Top 10 things to do with under fives - David's List

My top ten things to do with your kids has been a team effort, my daughter and I worked on this together.

1) Time Twister

My daughter loves this place as she can climb really high and see everyone below. She loves to shout for me and then hide. I’ve yet to attempt to even climb over the hurdles and hurtle through the jungle of hanging obstructions, but there again, it’s not for adults!!

We usually go either first thing in the day or mid-afternoon (straight after school) when it’s a wee bit quieter. On a great bus route and has free parking. You can read more about it here: Time Twisters

2) WHEC Swimming Pool

The pool has been in Wester Hailes for as long as I can remember and of course is attached to the side of Wester Hailes Education Centre. We used to love the small baby/splash pool, but now “we're bigger”, I was told that I can now go to the “big” pool. 

My daughter usually goes with her granddad on a Saturday afternoon, where it can be a “hit or a miss” with how busy it can be. Depending on time of year/weather/school holidays. On a bus route and has free parking.  The website for the pool is: Pool

3) Edinburgh Zoo

Well, if you’re needing a workout, this is the place to go. Although, as a parent I find it quite expensive (yearly passes are available to purchase for both the Zoo as well as Highland Wildlife Park near Aviemore), it’s still a great day out for the family. We always take a picnic and eat it at the top of the zoo hill. 

The views are awesome and by the time you have reached the top, said hi to the zebras and kangaroos, you’ll all be ready for some refreshments. 

The zoo is on a main thoroughfare route in and out of Edinburgh and parking costs £4.00 per vehicle. Changing facilities are dotted all over the site.  The Zoo's website: Zoo 

4) Vogrie Park

Vogrie Park, situated just outside Pathhead, is awesome. So many things to do on site as well as, have a wee ride on the miniature steam train which runs on Sundays (this is run by volunteers, so may not run every Sunday). Remember and pack your wellies. A mistake that I’ve made many a time and had to walk round the site with squelching footwear. 
If you are planning an educational trip, the Midlothian Countryside Rangers are on hand to help you out with pond dipping & fire building. This has to be booked prior to your visit.
The park is only 2 miles from the A68 and parking is a donation of £1.00 per vehicle. There are changing facilities on site in the big house.  Vogrie's website: Park!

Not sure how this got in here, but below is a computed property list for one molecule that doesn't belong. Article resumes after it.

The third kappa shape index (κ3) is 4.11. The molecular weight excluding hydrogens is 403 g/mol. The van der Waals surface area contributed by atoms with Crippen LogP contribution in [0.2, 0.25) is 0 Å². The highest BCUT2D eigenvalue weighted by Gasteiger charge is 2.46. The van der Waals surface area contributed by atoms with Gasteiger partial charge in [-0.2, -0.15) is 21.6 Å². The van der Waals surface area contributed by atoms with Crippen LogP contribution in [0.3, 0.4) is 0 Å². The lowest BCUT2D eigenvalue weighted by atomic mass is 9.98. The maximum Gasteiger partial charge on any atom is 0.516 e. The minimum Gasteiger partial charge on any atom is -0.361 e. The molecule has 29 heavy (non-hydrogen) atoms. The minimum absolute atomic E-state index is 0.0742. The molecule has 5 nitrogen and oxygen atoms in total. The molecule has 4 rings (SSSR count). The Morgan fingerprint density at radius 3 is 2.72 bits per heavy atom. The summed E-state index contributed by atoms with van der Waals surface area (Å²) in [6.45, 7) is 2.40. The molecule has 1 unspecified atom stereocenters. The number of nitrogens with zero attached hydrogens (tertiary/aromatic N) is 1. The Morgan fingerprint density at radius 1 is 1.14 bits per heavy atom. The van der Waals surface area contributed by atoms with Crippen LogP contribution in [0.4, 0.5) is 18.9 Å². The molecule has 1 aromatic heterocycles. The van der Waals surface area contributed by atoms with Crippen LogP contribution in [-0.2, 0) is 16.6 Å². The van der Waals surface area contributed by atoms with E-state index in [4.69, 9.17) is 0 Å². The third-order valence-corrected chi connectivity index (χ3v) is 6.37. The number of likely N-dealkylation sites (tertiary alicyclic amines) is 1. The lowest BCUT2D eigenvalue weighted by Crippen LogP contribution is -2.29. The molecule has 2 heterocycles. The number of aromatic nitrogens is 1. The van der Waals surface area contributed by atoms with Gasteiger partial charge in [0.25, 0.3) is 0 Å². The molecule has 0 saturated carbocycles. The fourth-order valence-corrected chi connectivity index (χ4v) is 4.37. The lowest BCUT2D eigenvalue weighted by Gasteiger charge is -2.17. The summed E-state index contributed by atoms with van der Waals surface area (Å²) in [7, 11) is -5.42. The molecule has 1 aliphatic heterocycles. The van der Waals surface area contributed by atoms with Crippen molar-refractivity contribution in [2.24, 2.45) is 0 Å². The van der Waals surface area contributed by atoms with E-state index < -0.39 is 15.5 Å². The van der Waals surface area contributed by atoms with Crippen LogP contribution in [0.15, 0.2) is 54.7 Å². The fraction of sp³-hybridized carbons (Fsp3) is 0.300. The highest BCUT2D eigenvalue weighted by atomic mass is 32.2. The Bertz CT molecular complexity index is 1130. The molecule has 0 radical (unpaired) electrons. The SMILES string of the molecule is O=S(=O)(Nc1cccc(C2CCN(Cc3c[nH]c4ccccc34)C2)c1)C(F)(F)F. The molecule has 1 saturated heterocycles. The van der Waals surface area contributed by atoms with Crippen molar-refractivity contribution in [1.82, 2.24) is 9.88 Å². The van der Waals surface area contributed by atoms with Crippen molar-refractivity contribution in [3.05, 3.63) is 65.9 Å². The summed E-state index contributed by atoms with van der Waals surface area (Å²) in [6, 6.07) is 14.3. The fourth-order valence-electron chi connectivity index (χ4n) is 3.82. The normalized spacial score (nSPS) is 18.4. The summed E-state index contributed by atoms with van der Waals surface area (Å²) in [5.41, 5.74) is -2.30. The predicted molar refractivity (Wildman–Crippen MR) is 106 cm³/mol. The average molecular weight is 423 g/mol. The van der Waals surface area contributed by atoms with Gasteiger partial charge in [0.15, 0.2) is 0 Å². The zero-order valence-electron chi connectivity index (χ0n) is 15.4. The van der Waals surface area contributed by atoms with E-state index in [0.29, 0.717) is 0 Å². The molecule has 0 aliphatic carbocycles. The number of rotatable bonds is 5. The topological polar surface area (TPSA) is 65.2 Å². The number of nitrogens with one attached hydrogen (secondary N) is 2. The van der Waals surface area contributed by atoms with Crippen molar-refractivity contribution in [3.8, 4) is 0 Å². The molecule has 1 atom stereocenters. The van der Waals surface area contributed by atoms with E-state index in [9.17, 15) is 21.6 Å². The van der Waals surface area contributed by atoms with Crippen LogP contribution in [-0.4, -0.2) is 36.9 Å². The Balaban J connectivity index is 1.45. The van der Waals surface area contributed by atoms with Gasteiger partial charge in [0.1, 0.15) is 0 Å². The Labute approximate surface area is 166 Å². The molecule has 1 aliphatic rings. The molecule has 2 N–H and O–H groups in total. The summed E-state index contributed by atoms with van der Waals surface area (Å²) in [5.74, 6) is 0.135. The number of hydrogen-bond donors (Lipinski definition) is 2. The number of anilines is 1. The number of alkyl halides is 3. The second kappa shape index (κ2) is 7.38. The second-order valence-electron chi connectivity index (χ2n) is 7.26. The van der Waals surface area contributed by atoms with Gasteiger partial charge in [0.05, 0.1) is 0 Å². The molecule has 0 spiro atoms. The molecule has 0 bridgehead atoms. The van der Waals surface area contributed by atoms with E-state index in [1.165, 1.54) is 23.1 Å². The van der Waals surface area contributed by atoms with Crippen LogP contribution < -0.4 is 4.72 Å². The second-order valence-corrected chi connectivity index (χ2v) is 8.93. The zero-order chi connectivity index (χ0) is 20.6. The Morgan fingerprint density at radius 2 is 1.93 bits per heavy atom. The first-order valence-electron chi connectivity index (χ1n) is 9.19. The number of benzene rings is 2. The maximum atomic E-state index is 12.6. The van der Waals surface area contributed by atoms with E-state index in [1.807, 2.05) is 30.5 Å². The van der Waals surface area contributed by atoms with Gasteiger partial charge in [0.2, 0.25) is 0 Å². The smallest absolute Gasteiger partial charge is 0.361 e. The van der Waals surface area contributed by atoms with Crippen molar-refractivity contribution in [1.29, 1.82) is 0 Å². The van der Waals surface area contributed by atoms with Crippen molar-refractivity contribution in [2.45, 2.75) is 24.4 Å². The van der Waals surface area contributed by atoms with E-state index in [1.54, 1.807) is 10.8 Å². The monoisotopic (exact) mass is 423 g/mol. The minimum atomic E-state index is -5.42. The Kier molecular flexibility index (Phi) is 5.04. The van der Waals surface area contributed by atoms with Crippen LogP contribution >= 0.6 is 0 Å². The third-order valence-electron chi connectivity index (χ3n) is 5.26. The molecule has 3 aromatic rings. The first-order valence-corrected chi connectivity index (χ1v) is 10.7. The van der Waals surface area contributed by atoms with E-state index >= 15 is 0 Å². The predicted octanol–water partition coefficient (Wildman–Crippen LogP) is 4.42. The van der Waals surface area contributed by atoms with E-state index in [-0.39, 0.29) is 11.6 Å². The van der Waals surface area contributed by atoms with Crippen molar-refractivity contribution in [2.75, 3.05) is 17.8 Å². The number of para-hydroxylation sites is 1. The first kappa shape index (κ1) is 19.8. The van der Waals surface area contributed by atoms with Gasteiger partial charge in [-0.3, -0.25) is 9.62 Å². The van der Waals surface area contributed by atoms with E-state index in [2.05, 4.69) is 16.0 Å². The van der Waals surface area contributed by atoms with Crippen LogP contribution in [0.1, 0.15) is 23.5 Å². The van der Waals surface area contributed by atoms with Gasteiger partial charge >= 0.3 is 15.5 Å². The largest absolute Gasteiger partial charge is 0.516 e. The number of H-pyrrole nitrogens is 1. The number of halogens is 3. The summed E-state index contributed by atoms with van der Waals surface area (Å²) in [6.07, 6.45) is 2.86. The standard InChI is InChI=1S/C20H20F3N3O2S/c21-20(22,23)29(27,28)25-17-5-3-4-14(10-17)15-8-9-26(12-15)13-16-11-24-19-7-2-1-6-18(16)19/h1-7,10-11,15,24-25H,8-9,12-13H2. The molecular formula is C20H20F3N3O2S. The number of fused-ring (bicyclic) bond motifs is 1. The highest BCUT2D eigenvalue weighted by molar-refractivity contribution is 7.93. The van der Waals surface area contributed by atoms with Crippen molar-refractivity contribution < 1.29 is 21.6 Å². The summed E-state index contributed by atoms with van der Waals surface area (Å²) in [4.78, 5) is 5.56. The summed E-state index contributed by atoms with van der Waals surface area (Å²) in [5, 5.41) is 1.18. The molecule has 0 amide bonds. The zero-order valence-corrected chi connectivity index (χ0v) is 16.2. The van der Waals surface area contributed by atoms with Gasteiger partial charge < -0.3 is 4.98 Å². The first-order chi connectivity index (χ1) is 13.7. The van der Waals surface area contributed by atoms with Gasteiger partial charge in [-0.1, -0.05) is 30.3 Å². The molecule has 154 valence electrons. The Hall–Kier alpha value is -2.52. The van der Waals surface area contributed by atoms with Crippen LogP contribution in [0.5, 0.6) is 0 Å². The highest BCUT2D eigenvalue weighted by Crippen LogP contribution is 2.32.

5) Falkirk Wheel

My daughter loved to “zorb” on the water as well as take a ride on the “boat lift”. An amazing water/flying experience. Parking is free and there is a LOT of it. There is an onsite cafe, which isn’t too expensive as well as baby changing on site. Wellies are not required for this trip!
The wheel's website: Big Wheel

6) Saughton Park

This park is very local to us and although is on a main bus route in the west of the city, there are many cycle paths that lead to and pass the park. For me, as an adult, recently just learning the history of the park has been fascinating, especially about their rose gardens. Hearing the work of the Friends of Saughton Park who work tirelessly (voluntarily) to ensure their part of the park looks great all year round. 

The gardens are beautiful and the park is large with the feeling of having a lot of space while still feeling secure. My daughter loves the “flying fox”. I’ve lost count the amount of times I’ve heard “just one more time daddy” Free parking on site and bus services pass the site throughout the day.  You can see more details here: Rose

7) National Museum of Scotland

This museum is the only museum where I have my arm pulled as soon as we walk in to the building. Dinosaurs, gyro-copters (which even sounds like a dinosaur), period costumes, space!!…..WOW, the list is endless. Not to mention the Millennium clock, which, every time I have a look at it, I spot something that I never spotted on my previous visits.
It’s hard not to run about in the building as it's so big and there's so much to see.
Due to the location of the museum, parking can be quite tricky as well as expensive, so we usually take a bus or tram and then have a wee walk to the museum. We always take a packed lunch and sit and watch the world going by from the 1st floor eating space.

Free entry, but we always give a donation when we leave in the perspex buckets based at the exit doors. Baby changing and toilets dotted around the venue and are always inspected and clean.  Their website is: Museum

8) Water of Leith Visitor Centre

The Water of Leith Visitor Centre is situated in a renovated schoolhouse by the Water of Leith. Its location under the viaduct at Longstone. There is a small free exhibition as well as a cafe. We use the Visitor Centre as a starting point on our treks. I’d suggest wearing wellies on damp days, as even on the driest of days, the walkway can still be a bit on the damp side.  The centre's website is: Water

9) Botanical Garden and Inverleith Park

We can spend almost a full day at the Botanics. From peering into the windows of the newly completed Botanic Cottage, to running about the site playing chase. There are a few onsite eateries, we tend to bring a picnic.
The squirrels are almost superhuman, and are very happy to come right up to you and say Hi.  The Botanic's website is: Green 

10) Portobello Beach

Ah, Edinburgh’s very own Daytona Beach. I have great memories as a child walking along the prom, playing in the sand, to pacing up and down the prom with my wife when we were expecting our first child as well as making memories with my children. 

I’ve experienced the “wrath” of Portobello beach on a winter’s day walking along the prom for a “brisk” walk as well as sharing an ice cream with my family on a lovely summer’s day. You can read more about the beach here: Sand

Thomas Lynch